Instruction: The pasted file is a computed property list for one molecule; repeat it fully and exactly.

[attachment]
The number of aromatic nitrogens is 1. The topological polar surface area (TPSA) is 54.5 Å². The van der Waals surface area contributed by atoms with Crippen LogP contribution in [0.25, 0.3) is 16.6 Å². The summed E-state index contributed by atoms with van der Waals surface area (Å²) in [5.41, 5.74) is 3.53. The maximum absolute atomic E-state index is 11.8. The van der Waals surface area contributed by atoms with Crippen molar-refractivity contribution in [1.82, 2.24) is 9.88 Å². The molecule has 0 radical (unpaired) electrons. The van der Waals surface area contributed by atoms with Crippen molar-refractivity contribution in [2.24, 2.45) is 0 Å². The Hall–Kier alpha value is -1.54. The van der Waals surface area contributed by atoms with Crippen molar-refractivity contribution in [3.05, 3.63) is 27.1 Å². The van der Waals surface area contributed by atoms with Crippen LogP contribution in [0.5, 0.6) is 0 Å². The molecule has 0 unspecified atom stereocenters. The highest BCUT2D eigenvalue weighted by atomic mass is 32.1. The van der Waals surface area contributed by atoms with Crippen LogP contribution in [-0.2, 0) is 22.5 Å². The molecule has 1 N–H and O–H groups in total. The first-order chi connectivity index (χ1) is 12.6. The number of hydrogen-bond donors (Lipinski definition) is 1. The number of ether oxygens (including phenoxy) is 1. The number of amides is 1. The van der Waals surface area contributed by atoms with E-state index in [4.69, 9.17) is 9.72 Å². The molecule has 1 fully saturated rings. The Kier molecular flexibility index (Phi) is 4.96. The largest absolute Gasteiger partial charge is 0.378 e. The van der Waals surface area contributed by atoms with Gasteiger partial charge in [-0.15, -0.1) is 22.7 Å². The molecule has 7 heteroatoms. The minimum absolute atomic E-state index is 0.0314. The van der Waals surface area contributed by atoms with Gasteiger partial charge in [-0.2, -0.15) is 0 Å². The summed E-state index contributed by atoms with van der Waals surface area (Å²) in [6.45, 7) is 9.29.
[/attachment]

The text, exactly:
The number of aromatic nitrogens is 1. The topological polar surface area (TPSA) is 54.5 Å². The van der Waals surface area contributed by atoms with Crippen LogP contribution in [0.25, 0.3) is 16.6 Å². The summed E-state index contributed by atoms with van der Waals surface area (Å²) in [5.41, 5.74) is 3.53. The maximum absolute atomic E-state index is 11.8. The van der Waals surface area contributed by atoms with Crippen molar-refractivity contribution in [1.82, 2.24) is 9.88 Å². The molecule has 0 radical (unpaired) electrons. The van der Waals surface area contributed by atoms with Crippen molar-refractivity contribution in [2.24, 2.45) is 0 Å². The Hall–Kier alpha value is -1.54. The van der Waals surface area contributed by atoms with Crippen molar-refractivity contribution in [3.05, 3.63) is 27.1 Å². The van der Waals surface area contributed by atoms with Crippen LogP contribution in [0.5, 0.6) is 0 Å². The molecule has 0 unspecified atom stereocenters. The highest BCUT2D eigenvalue weighted by atomic mass is 32.1. The van der Waals surface area contributed by atoms with Crippen LogP contribution in [-0.2, 0) is 22.5 Å². The molecule has 1 N–H and O–H groups in total. The first-order chi connectivity index (χ1) is 12.6. The number of hydrogen-bond donors (Lipinski definition) is 1. The number of ether oxygens (including phenoxy) is 1. The number of amides is 1. The van der Waals surface area contributed by atoms with E-state index in [4.69, 9.17) is 9.72 Å². The molecule has 1 fully saturated rings. The Kier molecular flexibility index (Phi) is 4.96. The largest absolute Gasteiger partial charge is 0.378 e. The van der Waals surface area contributed by atoms with Gasteiger partial charge in [-0.15, -0.1) is 22.7 Å². The molecule has 7 heteroatoms. The minimum absolute atomic E-state index is 0.0314. The van der Waals surface area contributed by atoms with Gasteiger partial charge in [-0.2, -0.15) is 0 Å². The summed E-state index contributed by atoms with van der Waals surface area (Å²) in [6.45, 7) is 9.29.